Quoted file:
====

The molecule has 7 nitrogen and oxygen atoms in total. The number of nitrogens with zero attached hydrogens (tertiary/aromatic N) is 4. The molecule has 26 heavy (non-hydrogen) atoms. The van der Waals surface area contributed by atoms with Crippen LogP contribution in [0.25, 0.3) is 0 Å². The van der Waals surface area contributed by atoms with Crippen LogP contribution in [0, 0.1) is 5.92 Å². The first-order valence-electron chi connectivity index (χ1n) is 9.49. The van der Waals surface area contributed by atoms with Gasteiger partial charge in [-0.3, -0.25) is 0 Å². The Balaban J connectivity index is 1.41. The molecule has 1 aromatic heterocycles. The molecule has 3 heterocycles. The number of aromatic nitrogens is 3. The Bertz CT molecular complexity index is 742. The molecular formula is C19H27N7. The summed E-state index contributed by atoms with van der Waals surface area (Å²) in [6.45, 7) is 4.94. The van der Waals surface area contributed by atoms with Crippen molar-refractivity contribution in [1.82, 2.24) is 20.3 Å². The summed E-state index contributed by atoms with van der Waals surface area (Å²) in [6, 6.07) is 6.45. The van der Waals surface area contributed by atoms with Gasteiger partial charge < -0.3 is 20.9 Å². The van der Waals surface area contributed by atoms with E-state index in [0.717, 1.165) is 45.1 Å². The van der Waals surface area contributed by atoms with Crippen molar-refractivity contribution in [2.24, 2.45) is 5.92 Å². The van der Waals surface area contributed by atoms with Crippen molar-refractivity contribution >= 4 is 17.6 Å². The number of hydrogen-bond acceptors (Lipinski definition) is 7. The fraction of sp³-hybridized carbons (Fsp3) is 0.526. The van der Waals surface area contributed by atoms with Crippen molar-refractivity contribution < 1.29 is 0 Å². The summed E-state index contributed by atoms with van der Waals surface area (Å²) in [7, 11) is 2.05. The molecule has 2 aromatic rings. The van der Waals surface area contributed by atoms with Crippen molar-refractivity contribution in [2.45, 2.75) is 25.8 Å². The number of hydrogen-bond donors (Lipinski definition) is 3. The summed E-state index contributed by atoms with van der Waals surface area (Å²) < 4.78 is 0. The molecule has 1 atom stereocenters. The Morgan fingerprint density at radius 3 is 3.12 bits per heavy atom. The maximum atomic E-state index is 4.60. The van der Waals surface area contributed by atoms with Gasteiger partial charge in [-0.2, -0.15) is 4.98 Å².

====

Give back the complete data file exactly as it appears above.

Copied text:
The molecule has 7 nitrogen and oxygen atoms in total. The number of nitrogens with zero attached hydrogens (tertiary/aromatic N) is 4. The molecule has 26 heavy (non-hydrogen) atoms. The van der Waals surface area contributed by atoms with Crippen LogP contribution in [0.25, 0.3) is 0 Å². The van der Waals surface area contributed by atoms with Crippen LogP contribution in [0, 0.1) is 5.92 Å². The first-order valence-electron chi connectivity index (χ1n) is 9.49. The van der Waals surface area contributed by atoms with Gasteiger partial charge in [-0.3, -0.25) is 0 Å². The Balaban J connectivity index is 1.41. The molecule has 1 aromatic heterocycles. The molecule has 3 heterocycles. The number of aromatic nitrogens is 3. The Bertz CT molecular complexity index is 742. The molecular formula is C19H27N7. The summed E-state index contributed by atoms with van der Waals surface area (Å²) in [6.45, 7) is 4.94. The van der Waals surface area contributed by atoms with Crippen molar-refractivity contribution in [1.82, 2.24) is 20.3 Å². The summed E-state index contributed by atoms with van der Waals surface area (Å²) in [6, 6.07) is 6.45. The van der Waals surface area contributed by atoms with Gasteiger partial charge < -0.3 is 20.9 Å². The van der Waals surface area contributed by atoms with E-state index in [0.717, 1.165) is 45.1 Å². The van der Waals surface area contributed by atoms with Crippen molar-refractivity contribution in [2.24, 2.45) is 5.92 Å². The van der Waals surface area contributed by atoms with Crippen molar-refractivity contribution >= 4 is 17.6 Å². The number of hydrogen-bond acceptors (Lipinski definition) is 7. The fraction of sp³-hybridized carbons (Fsp3) is 0.526. The van der Waals surface area contributed by atoms with Crippen molar-refractivity contribution < 1.29 is 0 Å². The summed E-state index contributed by atoms with van der Waals surface area (Å²) in [7, 11) is 2.05. The molecule has 2 aromatic rings. The van der Waals surface area contributed by atoms with Crippen molar-refractivity contribution in [2.45, 2.75) is 25.8 Å². The number of hydrogen-bond donors (Lipinski definition) is 3. The summed E-state index contributed by atoms with van der Waals surface area (Å²) < 4.78 is 0. The molecule has 1 atom stereocenters. The Morgan fingerprint density at radius 3 is 3.12 bits per heavy atom. The maximum atomic E-state index is 4.60. The van der Waals surface area contributed by atoms with Gasteiger partial charge in [-0.2, -0.15) is 4.98 Å².